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According to what I read the circuit above is the schema of emitter repeater, it is used between two amplifiers to connect them and it's gain A = 1; it does not amplify the signal. But I want to get a better understanding of it

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    \$\begingroup\$ It's called "emitter follower" and its voltage gain is 0 dB, yes, but the current gain can be substantial. \$\endgroup\$ – Sredni Vashtar Jan 9 at 9:54
  • \$\begingroup\$ Gain of 0 would be "no output at all." A gain of 1 or a gain of 0dB is what you mean. \$\endgroup\$ – JRE Jan 9 at 9:56
  • \$\begingroup\$ thank you very much sir, I was having trouble finding it's correct name \$\endgroup\$ – Pərviz Piri Jan 9 at 9:56
  • \$\begingroup\$ @PərvizPiri It's main value is in increasing the current compliance (current gain.) \$\endgroup\$ – jonk Jan 9 at 11:18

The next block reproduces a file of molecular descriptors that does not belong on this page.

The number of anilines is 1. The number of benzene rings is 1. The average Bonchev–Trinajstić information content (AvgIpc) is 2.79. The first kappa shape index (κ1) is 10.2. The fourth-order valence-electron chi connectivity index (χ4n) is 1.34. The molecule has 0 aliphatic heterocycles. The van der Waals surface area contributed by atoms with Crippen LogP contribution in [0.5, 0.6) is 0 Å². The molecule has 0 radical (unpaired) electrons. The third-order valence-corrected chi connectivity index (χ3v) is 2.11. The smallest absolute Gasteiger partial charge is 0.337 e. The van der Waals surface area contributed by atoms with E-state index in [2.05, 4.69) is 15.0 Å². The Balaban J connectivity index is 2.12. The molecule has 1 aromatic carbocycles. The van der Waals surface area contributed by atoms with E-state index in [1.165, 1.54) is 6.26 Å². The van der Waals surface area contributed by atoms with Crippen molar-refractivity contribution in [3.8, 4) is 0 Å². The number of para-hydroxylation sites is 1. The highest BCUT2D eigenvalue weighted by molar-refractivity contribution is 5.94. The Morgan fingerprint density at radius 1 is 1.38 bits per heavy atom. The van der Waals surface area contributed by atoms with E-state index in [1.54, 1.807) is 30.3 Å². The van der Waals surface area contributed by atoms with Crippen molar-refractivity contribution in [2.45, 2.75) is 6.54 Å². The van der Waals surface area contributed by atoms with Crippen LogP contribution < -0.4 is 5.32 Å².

• \$\begingroup\$ It's a bad translation of "emitter follower". \$\endgroup\$ – user_1818839 Jan 9 at 14:23

You can learn more about it by using the correct term of "emitter follower".

It also has a gain of 1 which means it just buffer the signal. Gain of 0 means it will output nothing.

In real life the gain is almost 1, but it will be slightly less than 1.


This Common Collector or Emitter Follower classic circuit has an output impedance that reduces the source impedance by hFE, the current gain of the transistor.

For large signal swing Ry must not be less than Re so as the AC current does not starve the emitter of DC current.

  • \$\begingroup\$ A well overlooked problem with capacitor coupled emitter followers, thanks for pointing it out! \$\endgroup\$ – niko20 Jan 9 at 22:52

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